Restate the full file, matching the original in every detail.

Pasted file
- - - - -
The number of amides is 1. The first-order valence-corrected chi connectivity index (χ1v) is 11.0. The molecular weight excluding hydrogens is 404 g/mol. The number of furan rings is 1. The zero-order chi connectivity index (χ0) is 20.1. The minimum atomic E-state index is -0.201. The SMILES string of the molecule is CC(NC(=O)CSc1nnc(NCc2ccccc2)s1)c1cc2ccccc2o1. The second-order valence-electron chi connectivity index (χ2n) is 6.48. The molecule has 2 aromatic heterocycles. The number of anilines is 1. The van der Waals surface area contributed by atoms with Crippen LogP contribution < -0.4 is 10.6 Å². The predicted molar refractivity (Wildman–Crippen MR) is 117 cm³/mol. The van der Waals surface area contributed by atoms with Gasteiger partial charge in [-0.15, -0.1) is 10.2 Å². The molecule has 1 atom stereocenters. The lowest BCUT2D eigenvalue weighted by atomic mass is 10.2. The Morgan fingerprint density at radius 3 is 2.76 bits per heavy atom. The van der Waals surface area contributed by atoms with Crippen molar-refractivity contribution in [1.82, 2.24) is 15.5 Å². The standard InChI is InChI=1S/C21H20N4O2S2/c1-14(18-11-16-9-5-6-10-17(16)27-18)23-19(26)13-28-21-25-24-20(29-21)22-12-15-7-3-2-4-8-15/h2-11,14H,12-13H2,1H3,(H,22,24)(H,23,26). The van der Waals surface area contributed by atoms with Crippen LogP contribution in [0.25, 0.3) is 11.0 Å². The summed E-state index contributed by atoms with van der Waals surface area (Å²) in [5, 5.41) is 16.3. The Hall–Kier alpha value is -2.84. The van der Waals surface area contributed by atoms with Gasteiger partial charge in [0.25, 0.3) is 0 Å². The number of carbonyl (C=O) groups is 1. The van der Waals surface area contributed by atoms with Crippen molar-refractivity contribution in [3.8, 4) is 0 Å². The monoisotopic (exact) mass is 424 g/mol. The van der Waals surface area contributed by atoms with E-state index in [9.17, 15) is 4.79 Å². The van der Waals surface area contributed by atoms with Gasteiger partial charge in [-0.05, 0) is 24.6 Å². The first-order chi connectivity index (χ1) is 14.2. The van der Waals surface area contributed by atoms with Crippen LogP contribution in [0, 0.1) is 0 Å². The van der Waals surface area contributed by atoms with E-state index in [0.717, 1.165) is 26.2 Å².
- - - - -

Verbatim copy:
The number of amides is 1. The first-order valence-corrected chi connectivity index (χ1v) is 11.0. The molecular weight excluding hydrogens is 404 g/mol. The number of furan rings is 1. The zero-order chi connectivity index (χ0) is 20.1. The minimum atomic E-state index is -0.201. The SMILES string of the molecule is CC(NC(=O)CSc1nnc(NCc2ccccc2)s1)c1cc2ccccc2o1. The second-order valence-electron chi connectivity index (χ2n) is 6.48. The molecule has 2 aromatic heterocycles. The number of anilines is 1. The van der Waals surface area contributed by atoms with Crippen LogP contribution < -0.4 is 10.6 Å². The predicted molar refractivity (Wildman–Crippen MR) is 117 cm³/mol. The van der Waals surface area contributed by atoms with Gasteiger partial charge in [-0.15, -0.1) is 10.2 Å². The molecule has 1 atom stereocenters. The lowest BCUT2D eigenvalue weighted by atomic mass is 10.2. The Morgan fingerprint density at radius 3 is 2.76 bits per heavy atom. The van der Waals surface area contributed by atoms with Crippen molar-refractivity contribution in [1.82, 2.24) is 15.5 Å². The standard InChI is InChI=1S/C21H20N4O2S2/c1-14(18-11-16-9-5-6-10-17(16)27-18)23-19(26)13-28-21-25-24-20(29-21)22-12-15-7-3-2-4-8-15/h2-11,14H,12-13H2,1H3,(H,22,24)(H,23,26). The van der Waals surface area contributed by atoms with Crippen LogP contribution in [0.25, 0.3) is 11.0 Å². The summed E-state index contributed by atoms with van der Waals surface area (Å²) in [5, 5.41) is 16.3. The Hall–Kier alpha value is -2.84. The van der Waals surface area contributed by atoms with Gasteiger partial charge in [0.25, 0.3) is 0 Å². The number of carbonyl (C=O) groups is 1. The van der Waals surface area contributed by atoms with Crippen molar-refractivity contribution in [3.8, 4) is 0 Å². The monoisotopic (exact) mass is 424 g/mol. The van der Waals surface area contributed by atoms with E-state index in [9.17, 15) is 4.79 Å². The van der Waals surface area contributed by atoms with Gasteiger partial charge in [-0.05, 0) is 24.6 Å². The first-order chi connectivity index (χ1) is 14.2. The van der Waals surface area contributed by atoms with Crippen LogP contribution in [0, 0.1) is 0 Å². The van der Waals surface area contributed by atoms with E-state index in [0.717, 1.165) is 26.2 Å².